Catherine Hadro talks with young adults at the YCP gathering at Donnelly College. LEAVEN PHOTO BY MARC ANDERSON

Finally, she issued the YCP group two challenges, one of which focused on reading sacred Scripture.

“I challenge you to read the daily Gospel before you read anything else,” she said. “Anchor yourself in Christ first. Because when you speak with the Prince of Peace, that peace will abide in you the rest of the day and you can better bring peace into the world.”

To those gathered at Holy Spirit, Hadro challenged them “not only to strive for saintliness” and to speak up in mercy and love, but to get involved at local pregnancy resource centers by volunteering time, providing material need or gathering donations of diapers, clothes or formula.

At the end of both talks, Hadro cited a Harvard/Harris poll conducted in late June which found that 72% of Americans support banning abortion after 15 weeks, and 49% support banning it after six weeks, statistics which bring her hope.

“I have so much hope for our nation when it comes to the life issue,” she said.

About the author

Marc & Julie Anderson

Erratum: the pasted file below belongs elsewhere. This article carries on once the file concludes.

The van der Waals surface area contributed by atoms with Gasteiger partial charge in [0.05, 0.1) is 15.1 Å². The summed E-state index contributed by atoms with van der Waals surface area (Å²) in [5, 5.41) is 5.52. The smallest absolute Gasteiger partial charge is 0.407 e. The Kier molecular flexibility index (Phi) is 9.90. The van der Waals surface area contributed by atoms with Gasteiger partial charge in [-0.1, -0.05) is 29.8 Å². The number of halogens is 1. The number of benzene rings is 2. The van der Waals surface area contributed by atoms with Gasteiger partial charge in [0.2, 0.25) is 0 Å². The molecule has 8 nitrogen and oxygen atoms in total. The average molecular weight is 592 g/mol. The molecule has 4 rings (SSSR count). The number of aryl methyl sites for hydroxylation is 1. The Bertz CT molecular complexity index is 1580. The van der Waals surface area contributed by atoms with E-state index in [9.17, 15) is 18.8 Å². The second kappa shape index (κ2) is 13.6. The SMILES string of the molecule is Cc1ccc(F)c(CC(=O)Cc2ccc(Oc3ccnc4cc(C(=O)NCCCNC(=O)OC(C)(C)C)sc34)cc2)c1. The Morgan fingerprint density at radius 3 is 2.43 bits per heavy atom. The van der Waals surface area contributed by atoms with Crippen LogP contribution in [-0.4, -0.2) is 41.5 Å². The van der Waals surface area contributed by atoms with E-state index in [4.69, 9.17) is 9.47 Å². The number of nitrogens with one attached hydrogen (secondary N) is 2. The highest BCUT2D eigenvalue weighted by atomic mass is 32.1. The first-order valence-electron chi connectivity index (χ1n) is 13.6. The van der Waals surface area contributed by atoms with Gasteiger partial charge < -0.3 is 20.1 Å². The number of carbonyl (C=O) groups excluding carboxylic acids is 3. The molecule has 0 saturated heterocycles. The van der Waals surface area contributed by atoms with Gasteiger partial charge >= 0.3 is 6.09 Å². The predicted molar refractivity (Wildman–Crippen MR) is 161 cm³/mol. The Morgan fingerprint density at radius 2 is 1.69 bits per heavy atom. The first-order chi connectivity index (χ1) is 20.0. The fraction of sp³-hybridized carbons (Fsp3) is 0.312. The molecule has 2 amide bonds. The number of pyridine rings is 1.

Freelancers Marc and Julie Anderson are long-time contributors to the Leaven. Married in 1996, for several years the high school sweethearts edited The Crown, the former newspaper of Christ the King Parish in Topeka which Julie has attended since its founding in 1977. In 2000, the Leaven offered the couple their first assignment. Since then, the Andersons’ work has also been featured in a variety of other Catholic and prolife media outlets. The couple has received numerous journalism awards from the Knights of Columbus, National Right to Life and the Catholic Press Association including three for their work on “Think It’s Not Happening Near You? Think Again,” a piece about human trafficking. A lifelong Catholic, Julie graduated from Most Pure Heart of Mary Grade School and Hayden Catholic High School in Topeka. Marc was received into the Catholic Church in 1993 at St. Paul Parish – Newman Center at Wichita State University. The two hold degrees from Washburn University in Topeka. Their only son, William James, was stillborn in 1997.